Have you ever thought that you would like to make money by writing software? There are a few ways you can do this. You can be a software developer for hire, or you could write and sell your own software. Either way, you can create either custom software or commercial software.
I’ve worked in commercial software for the past 20 or so years. What do I mean by commercial software? Software meant to be sold or leased or software that produces ongoing revenue through its proliferation. This is in comparison to custom software. Examples of custom software are corporate software–software for a specific corporation, government software–custom software for a government, and open-source freeware–software created for free just for the joy of it.
Examples of commercial software are:
- Operating systems like Windows, Mac OS, and Red Hat Enterprise Linux
- Applications such as Microsoft Office or MatLab.
- Services such as AWS or Azure
- Web sites such as Confluence.
- Apps like Candy Crush
The list could go on forever and include things like Facebook (where you are the product), Google Search (paid for by advertising), and LinkedIn (with a multi-faceted revenue model).
A third category is open source software, which has more in common with commercial software than custom software because it is usually for the masses. Open source is covered by various writings all over the web, so I won’t cover that here.
There are several revenue models for commercial software.
- Direct sales of licenses
- Monthly or annual fee
- Pay for support
You can use any combination of these for revenue. Ex. Sell a license and charge for support by incident, Open source software but monthly charge for support, ad supported app or platform, Cloud services such as Software as a Service (SaaS) for a monthly fee, etc.
Primary Quality Attributes of Commercial Software
- Supportability and Upgradability
- User Experience
- Utility or Filling a Specific Need
Commercial systems must be scalable from just one user to all users in the world. How does this work? Well think about a given commercial system and think about how it scales from one to many users. For example, Linux can scale from a watch to the largest supercomputer. Microsoft Word can scale because it is distributed and users can share files or publish documents as PDF to be shared on the web. Word has been scaled to the cloud for multiple simultaneous users and cloud storage with Office 365. Even small commercial systems are built for scale in similar ways. There must be easy ways to install, upgrade, and collaborate.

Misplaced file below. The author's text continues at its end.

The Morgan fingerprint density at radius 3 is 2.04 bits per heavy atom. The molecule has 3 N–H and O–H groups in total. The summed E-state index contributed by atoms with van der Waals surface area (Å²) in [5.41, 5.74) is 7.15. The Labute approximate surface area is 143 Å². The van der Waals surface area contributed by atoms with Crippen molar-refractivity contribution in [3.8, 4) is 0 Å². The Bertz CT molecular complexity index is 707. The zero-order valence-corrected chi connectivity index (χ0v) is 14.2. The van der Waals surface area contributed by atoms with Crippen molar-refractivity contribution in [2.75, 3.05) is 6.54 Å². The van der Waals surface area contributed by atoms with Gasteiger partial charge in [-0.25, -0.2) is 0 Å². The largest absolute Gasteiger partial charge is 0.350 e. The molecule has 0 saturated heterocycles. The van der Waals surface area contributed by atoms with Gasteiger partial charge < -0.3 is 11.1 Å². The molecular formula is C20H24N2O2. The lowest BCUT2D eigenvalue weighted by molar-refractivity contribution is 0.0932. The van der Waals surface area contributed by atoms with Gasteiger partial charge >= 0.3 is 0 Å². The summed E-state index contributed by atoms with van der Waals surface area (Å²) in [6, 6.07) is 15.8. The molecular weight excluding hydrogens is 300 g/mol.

Take for example a system I helped build and manage, Resource Scheduler. This system was scalable because it ran on scalable databases, MS SQL Server and Oracle. The code itself was single threaded, so it did not scale on the processor. We had additional issues with scalibility because it was a 32-bit application, which limited RAM usage to 4GB and the application would, if pushed to its limits, run out of RAM. But because it was built on a scalable back-end, the system itself could scale in many ways. Also, because it was migrated to .NET, eventually the 32-bit components could be replaced by platform independent .NET components (even if we had to build them ourselves).
Commercial systems must be easy to support by trained technical support personnel. This allows support to be scalable by hiring non-developers to work with end users. Additionally, support should be able to upgrade users easily. An alternative would be an application that upgrades itself.
It’s helpful if applications provide logging and telemetry for errors that occur when users are using the system. These errors can be collected through error reporting at your company and then aggregated and analyzed. You can even prompt the user at the time to ask what they were doing at the time, if this is feasible.
This leads into another quality of user experience (or UX), so the end user should be able to use the system without the help of support or even a user’s manual. User experience is its own field of study and it warrants special attention. To put it briefly, user experience is the study of design that leads to an experience that is intuitive to the user and leads the user on the correct path to getting the most common tasks done easily.
Other forms of telemetry, such as recording clicks, timing of actions, or even eye tracking can help improve your user experience. There are tools and libraries for these. You can entice your users to use these features but you should always ask permission and anonymize data so you are not spying on your individual users.
Uniqueness sounds quaint, but commercial systems need to have their own unique traits. This is needed in order for the system to fit into a specific market segment. For example, my current employer utilizes a unique food order taking system that is fast and efficient for the cashier. It has unique menu features that support specific verticals, such as fast casual, pizza, and bars.
Commercial software must be scalable, upgradable, have a good user experience, allow for user customization to their tasks, and be unique to fill a specific need or market segment. There are many ways to make money off of commercial software, but the key thing is that you create it to make money. Thinking about the best way to protect your revenue streams is important because otherwise you won’t be able to pay the bills.
In the future, I will write more about the quality attributes required for commercial software.